4. ^ Alfred Stepan and Jeff Miley, “Obituary for Juan Linz,” American Political Science Association. Comparative Democratization 11(3)2013: 3, 25, p. 25
  5. ^ Tucker, Jason (3 October 2013). "Noted political scientist, sociologist Juan Linz has died". The Washington Post. Retrieved 11 May 2023.
  6. ^ Gerardo L. Munck and Richard Snyder, "Juan J. Linz: Political Regimes and the Quest for Knowledge", pp. 150-209, in Gerardo L. Munck and Richard Snyder, Passion, Craft, and Method in Comparative Politics. Baltimore, Md.: The Johns Hopkins University Press, 2007; Alfred Stepan and Jeff Miley, "Obituary for Juan Linz", American Political Science Association. Comparative Democratization 11(3)2013: 3, 25
  7. ^ "Awards - Karl Deutsch Award". www.ipsa.org.
  8. ^ "Awards - Juan Linz Prize". www.ipsa.org.
  9. ^ "Awards Archive – Democracy and Autocracy".
  10. ^ Alfred Stepan and Jeff Miley, “Obituary for Juan Linz,” American Political Science Asoociation. Comparative. Democratization 11(3)2013: 3, 25, p. 3.
  11. ^ a b Juan J. Linz, "An Authoritarian Regime: Spain," pp. 291-341, in Erik Allardt and Yrjö Littunen (eds.), Cleavages, Ideologies and Party System. Contributions to Comparative Political Sociology. Helsinki: Westermarck Society, 1964.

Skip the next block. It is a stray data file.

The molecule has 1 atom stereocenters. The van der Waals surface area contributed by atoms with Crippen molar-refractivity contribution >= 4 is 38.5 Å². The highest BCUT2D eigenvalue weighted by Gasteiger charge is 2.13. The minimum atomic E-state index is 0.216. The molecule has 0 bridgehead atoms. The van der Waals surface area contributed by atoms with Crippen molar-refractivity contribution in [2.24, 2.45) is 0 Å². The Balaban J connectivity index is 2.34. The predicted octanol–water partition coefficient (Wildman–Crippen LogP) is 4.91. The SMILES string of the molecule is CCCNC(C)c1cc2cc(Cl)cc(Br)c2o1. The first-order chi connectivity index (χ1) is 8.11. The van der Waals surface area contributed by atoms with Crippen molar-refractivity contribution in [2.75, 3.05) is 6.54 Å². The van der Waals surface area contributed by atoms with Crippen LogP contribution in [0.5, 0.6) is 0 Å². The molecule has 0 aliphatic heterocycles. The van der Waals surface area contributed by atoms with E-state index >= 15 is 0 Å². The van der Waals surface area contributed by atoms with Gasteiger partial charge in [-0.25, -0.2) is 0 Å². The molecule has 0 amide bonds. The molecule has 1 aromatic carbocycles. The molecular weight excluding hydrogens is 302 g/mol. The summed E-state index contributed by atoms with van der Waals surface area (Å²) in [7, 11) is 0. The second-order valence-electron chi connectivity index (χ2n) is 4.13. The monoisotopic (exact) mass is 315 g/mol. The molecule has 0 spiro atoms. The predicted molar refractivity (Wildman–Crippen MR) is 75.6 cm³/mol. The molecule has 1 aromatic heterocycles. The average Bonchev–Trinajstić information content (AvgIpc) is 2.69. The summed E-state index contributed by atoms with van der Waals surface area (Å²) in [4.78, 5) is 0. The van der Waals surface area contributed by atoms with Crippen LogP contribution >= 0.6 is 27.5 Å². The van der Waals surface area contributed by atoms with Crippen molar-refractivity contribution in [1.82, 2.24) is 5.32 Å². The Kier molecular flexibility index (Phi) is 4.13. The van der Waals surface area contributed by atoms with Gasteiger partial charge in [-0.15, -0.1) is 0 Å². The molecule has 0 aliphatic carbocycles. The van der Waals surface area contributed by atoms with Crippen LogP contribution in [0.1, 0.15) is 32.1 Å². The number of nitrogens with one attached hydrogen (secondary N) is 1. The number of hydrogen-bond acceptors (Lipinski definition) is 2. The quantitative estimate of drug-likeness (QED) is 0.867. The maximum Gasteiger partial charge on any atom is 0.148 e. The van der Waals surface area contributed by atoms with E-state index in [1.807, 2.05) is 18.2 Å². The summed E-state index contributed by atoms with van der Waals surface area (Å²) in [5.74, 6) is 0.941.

12. ^ a b Linz, Juan J (1975). "Totalitarianism and Authoritarian Regimes". In Greenstein, Fred; Polsby, Nelson (eds.). Macropolitical Theory. Handbook of Political Science. Vol. 3. Reading, MA: Addison-Wesley Press. pp. 175–411. Republished as Totalitarian and Authoritarian Regimes. Boulder, CO: Lynne Rienner. 2000.
  13. ^ Juan Linz and Alfred Stepan (eds.), The Breakdown of Democratic Regimes. Baltimore, Md.: The Johns Hopkins University Press, 1978.
  14. ^ Juan Linz, The Breakdown of Democratic Regimes. Crisis, Breakdown, and Reequilibriation. Baltimore, Md.: The Johns Hopkins University Press, 1978.
  15. ^ Gerardo L. Munck and Richard Snyder, "Juan J. Linz: Political Regimes and the Quest for Knowledge," pp. 150-209, in Gerardo L. Munck and Richard Snyder, Passion, Craft, and Method in Comparative Politics. Baltimore, Md.: The Johns Hopkins University Press, 2007, p. 150.
  16. ^ Gerardo L. Munck and Richard Snyder, Juan J. Linz: Political Regimes and the Quest for Knowledge," pp. 150-209, in Gerardo L. Munck and Richard Snyder, Passion, Craft, and Method in Comparative Politics. Baltimore, Md.: The Johns Hopkins University Press, 2007, p 151.
  17. ^ Geddes, Barbara; Wright, Joseph; Frantz, Erica (2018). How Dictatorships Work. Cambridge University Press.
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Juan José Linz